The funeral of Margaret Thatcher was beautiful, moving, just right. It had dignity and spirit, and in that respect was just like her. It also contained a surprise that shouldn’t have been a surprise. It was a metaphor for where she stood in the pantheon of successful leaders of the 20th century.
The Right Honourable The Baroness Thatcher of Kesteven, LG, OM, FRS—so she was called on the front page of the service program—was a great lady, and the greatest peacetime prime minister of England in the 20th century. She unleashed her nation’s economy, defeated selfish bullies who before her had always emerged victorious, and stood with the pope and the president against Soviet communism. The main project of her career was to advance the cause of human freedom and individual liberty. As David Cameron’s education minister, Michael Gove, noted the other day, she saw economics not as a science but as one of the humanities. It wasn’t about “immutable laws,” it was about “the instincts and values” of human beings, their sense of justice and rightness. She was eloquent, stirring and had tons of guts. And of course she was a woman, the first British prime minister to be so. She made no special pleading in that area and did not claim to represent what we embarrassingly call women’s issues. She was representing England and the issues British citizens faced. She did not ignore her sex and occasionally bopped political men on the head with small, bracing recognitions of their frailty. “The cocks will crow, but it’s the hen that lays the eggs,” she said. She noted that if you want anything said get a man but, if you want something done get a woman. All this she uttered in a proud but mock-stern tone. She was no victim. An oddity of her career is that she was routinely patronized by her inferiors. It seems to have steeled her.
A supporter told me in London of her frustrations with staff. She said once to her aides: “I don’t need to be told what, I need to be told how.” Meaning I have a vision, you have to tell me how we can implement it. That stayed in my mind. Politics now, in England as well as America, is dominated by politicians who are technicians. They always know how to do it. They just don’t know what to do.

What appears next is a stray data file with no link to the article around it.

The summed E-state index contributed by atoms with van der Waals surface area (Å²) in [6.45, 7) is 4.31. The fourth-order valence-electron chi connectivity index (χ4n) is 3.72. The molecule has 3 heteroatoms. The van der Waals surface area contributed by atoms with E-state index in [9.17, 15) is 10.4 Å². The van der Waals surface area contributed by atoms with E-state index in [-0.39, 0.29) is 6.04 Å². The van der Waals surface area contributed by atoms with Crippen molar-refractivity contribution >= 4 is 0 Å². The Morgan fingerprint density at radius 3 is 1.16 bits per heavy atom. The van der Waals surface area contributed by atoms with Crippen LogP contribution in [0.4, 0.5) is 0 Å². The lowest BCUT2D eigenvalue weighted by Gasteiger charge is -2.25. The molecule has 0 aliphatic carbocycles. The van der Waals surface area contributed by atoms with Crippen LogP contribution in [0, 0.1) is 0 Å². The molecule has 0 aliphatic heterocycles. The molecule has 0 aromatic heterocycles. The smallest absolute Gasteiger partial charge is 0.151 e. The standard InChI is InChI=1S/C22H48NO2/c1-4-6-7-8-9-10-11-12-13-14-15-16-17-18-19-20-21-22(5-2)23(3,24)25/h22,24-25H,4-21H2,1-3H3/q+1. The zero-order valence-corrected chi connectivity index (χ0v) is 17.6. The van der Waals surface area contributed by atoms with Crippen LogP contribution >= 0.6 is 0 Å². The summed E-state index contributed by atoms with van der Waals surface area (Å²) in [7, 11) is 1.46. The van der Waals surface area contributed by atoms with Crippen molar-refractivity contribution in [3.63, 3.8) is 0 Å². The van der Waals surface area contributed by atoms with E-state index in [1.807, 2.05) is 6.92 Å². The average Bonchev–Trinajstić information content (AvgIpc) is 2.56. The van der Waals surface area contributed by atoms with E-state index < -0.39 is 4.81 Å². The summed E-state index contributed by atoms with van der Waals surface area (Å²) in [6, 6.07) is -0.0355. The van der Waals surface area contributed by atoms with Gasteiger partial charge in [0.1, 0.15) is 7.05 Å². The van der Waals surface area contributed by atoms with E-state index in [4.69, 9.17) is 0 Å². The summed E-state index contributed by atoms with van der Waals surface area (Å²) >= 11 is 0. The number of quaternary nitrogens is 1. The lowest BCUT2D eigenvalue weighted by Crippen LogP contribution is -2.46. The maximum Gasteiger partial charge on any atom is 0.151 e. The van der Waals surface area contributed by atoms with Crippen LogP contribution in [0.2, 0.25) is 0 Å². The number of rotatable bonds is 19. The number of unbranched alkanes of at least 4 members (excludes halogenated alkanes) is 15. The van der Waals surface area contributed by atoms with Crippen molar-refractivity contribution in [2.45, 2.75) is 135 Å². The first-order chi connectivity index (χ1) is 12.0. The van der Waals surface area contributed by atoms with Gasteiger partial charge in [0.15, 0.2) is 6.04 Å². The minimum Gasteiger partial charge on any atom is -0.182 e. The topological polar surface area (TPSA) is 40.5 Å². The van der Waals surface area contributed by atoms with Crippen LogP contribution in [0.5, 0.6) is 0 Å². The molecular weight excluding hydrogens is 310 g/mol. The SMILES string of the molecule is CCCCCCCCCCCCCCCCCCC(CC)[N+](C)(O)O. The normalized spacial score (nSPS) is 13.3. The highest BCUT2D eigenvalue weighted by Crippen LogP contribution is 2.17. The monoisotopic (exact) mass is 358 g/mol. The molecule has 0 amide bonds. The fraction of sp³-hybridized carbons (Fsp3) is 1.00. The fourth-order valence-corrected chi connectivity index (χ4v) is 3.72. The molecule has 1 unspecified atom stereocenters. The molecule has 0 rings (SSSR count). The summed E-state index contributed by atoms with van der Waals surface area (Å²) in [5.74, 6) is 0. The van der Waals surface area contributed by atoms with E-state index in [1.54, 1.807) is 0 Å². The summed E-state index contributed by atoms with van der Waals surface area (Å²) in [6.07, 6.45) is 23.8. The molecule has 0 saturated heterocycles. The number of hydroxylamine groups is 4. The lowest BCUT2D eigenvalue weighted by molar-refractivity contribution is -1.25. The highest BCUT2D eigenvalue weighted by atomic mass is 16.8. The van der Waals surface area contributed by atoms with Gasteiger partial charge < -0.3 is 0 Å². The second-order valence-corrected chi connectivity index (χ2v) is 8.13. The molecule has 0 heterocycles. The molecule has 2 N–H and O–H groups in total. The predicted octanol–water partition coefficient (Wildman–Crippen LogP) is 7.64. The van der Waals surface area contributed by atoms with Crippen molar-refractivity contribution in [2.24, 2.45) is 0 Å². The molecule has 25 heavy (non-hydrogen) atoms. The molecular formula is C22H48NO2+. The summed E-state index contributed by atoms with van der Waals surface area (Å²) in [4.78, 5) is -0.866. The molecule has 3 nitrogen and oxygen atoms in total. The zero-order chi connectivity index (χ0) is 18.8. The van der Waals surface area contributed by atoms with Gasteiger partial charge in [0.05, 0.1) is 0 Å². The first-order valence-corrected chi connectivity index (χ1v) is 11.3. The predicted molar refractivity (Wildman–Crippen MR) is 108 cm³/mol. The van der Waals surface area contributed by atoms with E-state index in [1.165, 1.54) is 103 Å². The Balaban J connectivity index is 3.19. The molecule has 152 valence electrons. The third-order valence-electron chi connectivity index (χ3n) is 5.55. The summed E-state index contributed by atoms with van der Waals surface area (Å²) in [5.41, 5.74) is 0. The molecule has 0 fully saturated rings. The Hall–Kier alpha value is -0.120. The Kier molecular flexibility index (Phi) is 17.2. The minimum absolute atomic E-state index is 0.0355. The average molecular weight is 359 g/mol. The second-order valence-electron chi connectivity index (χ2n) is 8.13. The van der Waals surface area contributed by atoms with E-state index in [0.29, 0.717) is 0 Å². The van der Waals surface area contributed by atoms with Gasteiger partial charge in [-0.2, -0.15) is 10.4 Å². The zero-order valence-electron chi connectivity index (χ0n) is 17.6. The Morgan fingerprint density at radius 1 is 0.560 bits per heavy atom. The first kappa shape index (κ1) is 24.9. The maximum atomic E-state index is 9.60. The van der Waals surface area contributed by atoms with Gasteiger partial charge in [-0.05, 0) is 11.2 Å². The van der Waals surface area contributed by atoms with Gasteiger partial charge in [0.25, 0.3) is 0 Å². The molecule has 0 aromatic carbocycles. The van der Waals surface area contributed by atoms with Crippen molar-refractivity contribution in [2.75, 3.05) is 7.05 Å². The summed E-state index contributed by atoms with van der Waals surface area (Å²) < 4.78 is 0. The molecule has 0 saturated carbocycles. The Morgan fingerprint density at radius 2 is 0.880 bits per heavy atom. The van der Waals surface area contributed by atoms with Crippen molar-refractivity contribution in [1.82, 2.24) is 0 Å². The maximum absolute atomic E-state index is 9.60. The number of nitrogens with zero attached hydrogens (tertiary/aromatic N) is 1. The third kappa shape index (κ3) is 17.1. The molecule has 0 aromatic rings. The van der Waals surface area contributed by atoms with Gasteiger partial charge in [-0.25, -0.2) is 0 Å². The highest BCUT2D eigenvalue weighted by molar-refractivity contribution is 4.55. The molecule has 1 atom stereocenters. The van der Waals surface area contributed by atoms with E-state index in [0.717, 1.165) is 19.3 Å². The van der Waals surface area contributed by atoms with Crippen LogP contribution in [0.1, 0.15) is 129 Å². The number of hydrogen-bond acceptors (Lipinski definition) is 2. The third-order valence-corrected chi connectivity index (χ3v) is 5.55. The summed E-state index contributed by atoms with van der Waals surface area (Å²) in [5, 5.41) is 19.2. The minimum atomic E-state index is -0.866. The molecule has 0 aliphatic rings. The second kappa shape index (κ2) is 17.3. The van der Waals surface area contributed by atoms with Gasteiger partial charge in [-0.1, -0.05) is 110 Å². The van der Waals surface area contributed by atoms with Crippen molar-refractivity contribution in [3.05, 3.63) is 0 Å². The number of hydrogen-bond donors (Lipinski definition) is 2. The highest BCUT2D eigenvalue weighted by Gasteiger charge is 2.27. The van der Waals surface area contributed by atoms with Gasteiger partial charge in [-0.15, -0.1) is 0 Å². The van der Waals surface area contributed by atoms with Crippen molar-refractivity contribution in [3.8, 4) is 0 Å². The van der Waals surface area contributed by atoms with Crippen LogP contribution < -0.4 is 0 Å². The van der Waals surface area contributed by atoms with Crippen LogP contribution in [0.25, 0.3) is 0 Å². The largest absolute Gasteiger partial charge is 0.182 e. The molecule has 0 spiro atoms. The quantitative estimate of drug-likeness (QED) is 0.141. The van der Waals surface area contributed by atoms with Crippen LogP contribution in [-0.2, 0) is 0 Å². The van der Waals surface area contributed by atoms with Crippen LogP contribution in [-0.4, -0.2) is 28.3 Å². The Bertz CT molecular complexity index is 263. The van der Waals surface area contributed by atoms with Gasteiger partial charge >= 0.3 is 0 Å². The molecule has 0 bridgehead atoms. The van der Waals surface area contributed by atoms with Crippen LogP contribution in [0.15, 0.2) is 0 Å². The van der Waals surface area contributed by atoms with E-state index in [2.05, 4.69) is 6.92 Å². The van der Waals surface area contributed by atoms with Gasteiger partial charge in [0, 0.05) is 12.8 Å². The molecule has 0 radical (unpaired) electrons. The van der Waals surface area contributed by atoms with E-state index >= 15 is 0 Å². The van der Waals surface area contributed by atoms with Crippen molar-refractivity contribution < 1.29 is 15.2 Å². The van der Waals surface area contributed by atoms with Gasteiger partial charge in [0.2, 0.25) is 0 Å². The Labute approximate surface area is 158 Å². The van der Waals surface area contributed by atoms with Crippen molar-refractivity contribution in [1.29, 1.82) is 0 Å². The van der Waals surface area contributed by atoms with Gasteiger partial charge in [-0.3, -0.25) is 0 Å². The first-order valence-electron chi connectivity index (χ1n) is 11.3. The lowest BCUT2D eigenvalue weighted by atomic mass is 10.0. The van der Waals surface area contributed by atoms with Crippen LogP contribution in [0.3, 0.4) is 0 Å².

Thatcher’s funeral was striking in that it was not, actually, about her. It was about what she thought it important for the mourners to know. The readings were about the fact of God, the gift of Christ, and the necessity of loving your country and working for its betterment. There were no long eulogies. In a friendly and relatively brief address, the bishop of London lauded her kindness and character. No funeral of an American leader would ever be like that: The dead American would be the star, with God in the position of yet another mourner who’d miss his leadership.
The pageantry, for an American, was most moving. The English as always do this brilliantly but I wonder if they understand—they must, but it’s not something they acknowledge—that when they bring out and put forward their splendor they are telling the world and themselves who they are and have been. Leading the procession into St. Paul’s was the lord mayor of London, in velvet coat, breeches and buckled shoes. On his coat he wore Sir Thomas More’s gold chain of office, taken from him before he was killed in the Tower. Imagine a nation that puts such a man to death, contemplates it, concludes in the end it was wrong, and now proudly displays the saint’s chain at its greatest events. When I saw it I thought of a recent trip to the Vatican. Touring its archives, we were shown one of its proudest possessions: a letter from Galileo.